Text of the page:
Grand Forks would be called Miner today if not for a campaign by the board of trade in 1902. This postcard was mailed to Nelson in 1909 with the message “The X is over the hotel I stay at.”

Grand Forks would be called Miner today if not for a campaign by the board of trade in 1902. This postcard was mailed to Nelson in 1909 with the message “The X is over the hotel I stay at.”

Renaming Grand forks proved impossible

Seventy-sixth in an alphabetical series on West Kootenay/Boundary place names

GREG NESTEROFF

Arrow Lakes News

Seventy-sixth in an alphabetical series on West Kootenay/Boundary place names

Last week we looked at how Grand Forks got its name. In 1901, it was expected to be changed after Grand Forks and Columbia, its rival city to the west, agreed to amalgamate.

“The citizens of Grand Forks felt that life would be burdensome if the consolidated town’s name was made Columbia, and Columbia residents would prefer to remain in single blessedness to residing in a municipality called Grand Forks,” the Nelson Miner wrote.

The Grand Forks Gazette, naturally, wanted to keep it as Grand Forks and said so. This brought an anonymous letter from someone who had given the matter much thought. The writer agreed the name should not be changed, as it was “well grounded.”

“It has required a great deal of effort to make the city well known, and that effort should not be wasted, if the waste can be avoided. Moreover, the use of the word ‘Grand’ gives a dignity to the name, which is wanting in the names of many places. Also, the name is descriptive of the place, and very appropriate on that account.”

However, if a name change was unavoidable, the writer had a few suggestions: Piedmont, Toyebee (supposedly a First Nations name for the Kettle River), Rocklyn, Scardale, Belleview, Bona Vista, Belvedere, Monte Carlo, Melrose, Wawaosh, Wascana, Henselwood, Colonna, Granby (after the company that built the smelter), Grandola, Goldalia, and Ystradyfodwg (after a Welsh parish).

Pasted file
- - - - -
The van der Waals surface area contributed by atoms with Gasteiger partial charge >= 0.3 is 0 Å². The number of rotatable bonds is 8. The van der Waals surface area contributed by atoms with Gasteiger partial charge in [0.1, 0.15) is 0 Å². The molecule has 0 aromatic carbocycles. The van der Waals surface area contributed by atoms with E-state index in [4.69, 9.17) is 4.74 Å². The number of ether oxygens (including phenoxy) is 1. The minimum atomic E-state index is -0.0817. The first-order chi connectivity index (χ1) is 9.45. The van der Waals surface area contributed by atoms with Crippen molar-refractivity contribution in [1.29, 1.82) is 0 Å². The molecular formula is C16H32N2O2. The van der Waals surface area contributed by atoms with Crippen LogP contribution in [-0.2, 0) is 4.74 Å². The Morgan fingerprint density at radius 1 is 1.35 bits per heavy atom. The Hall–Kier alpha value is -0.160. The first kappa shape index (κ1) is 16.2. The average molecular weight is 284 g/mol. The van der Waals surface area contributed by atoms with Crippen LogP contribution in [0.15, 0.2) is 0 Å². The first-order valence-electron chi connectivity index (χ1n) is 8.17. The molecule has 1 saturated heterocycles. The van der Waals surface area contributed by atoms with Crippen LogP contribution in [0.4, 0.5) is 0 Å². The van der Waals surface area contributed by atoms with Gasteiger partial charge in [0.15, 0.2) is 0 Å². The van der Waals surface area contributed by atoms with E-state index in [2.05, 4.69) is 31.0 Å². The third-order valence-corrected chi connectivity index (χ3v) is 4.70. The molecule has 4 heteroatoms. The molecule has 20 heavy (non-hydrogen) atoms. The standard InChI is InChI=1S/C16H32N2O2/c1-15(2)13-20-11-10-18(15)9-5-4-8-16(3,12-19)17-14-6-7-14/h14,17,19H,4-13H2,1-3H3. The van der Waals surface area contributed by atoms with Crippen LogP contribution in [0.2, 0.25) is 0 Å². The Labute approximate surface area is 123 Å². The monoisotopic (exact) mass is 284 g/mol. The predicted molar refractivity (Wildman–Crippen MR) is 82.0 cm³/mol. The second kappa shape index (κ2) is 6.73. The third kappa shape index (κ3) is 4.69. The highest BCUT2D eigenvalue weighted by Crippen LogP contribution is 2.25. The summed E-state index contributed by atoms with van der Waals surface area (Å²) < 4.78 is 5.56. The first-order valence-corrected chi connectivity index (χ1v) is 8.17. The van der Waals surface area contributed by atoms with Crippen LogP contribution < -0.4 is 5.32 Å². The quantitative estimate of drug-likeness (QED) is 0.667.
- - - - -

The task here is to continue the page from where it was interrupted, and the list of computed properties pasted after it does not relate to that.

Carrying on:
None of those ideas made the final cut, however. When a vote was held that August, the choices were Miner, Empire, and Amalga. The results revealed a further split between Grand Forks and Columbia residents: Grand Forks voted 81 for Miner, 58 for Empire, and 23 for Amalga, while Columbia had the opposite feelings: 27 for Amalga, 24 for Empire, and 10 for Miner.

Because the winner was determined by overall vote, Miner prevailed with a majority of nine. (Miner wasn’t chosen for the profession, but rather for Granby company president S.H. Miner.)

Yet that still didn’t settle matters.

In February 1902, a delegation from the Grand Forks board of trade appeared before city council, imploring them to keep the name Grand Forks. William Spier made a short speech, declaring himself “heartily in favour” of the idea, while an alderman started a petition to stick with Grand Forks, “which promises to be the most liberally signed petition that was ever circulated in our city.”

The last-minute lobbying worked. When amalgamation took effect January 1, 1903, the new city was called Grand Forks.

• A clarification and correction to an earlier installment about Gloster City: the north fork of the Kettle River is much better known as the Granby River, after the above-mentioned Granby company of Granby, Que. In any case, Gloster was actually on Burrell Creek.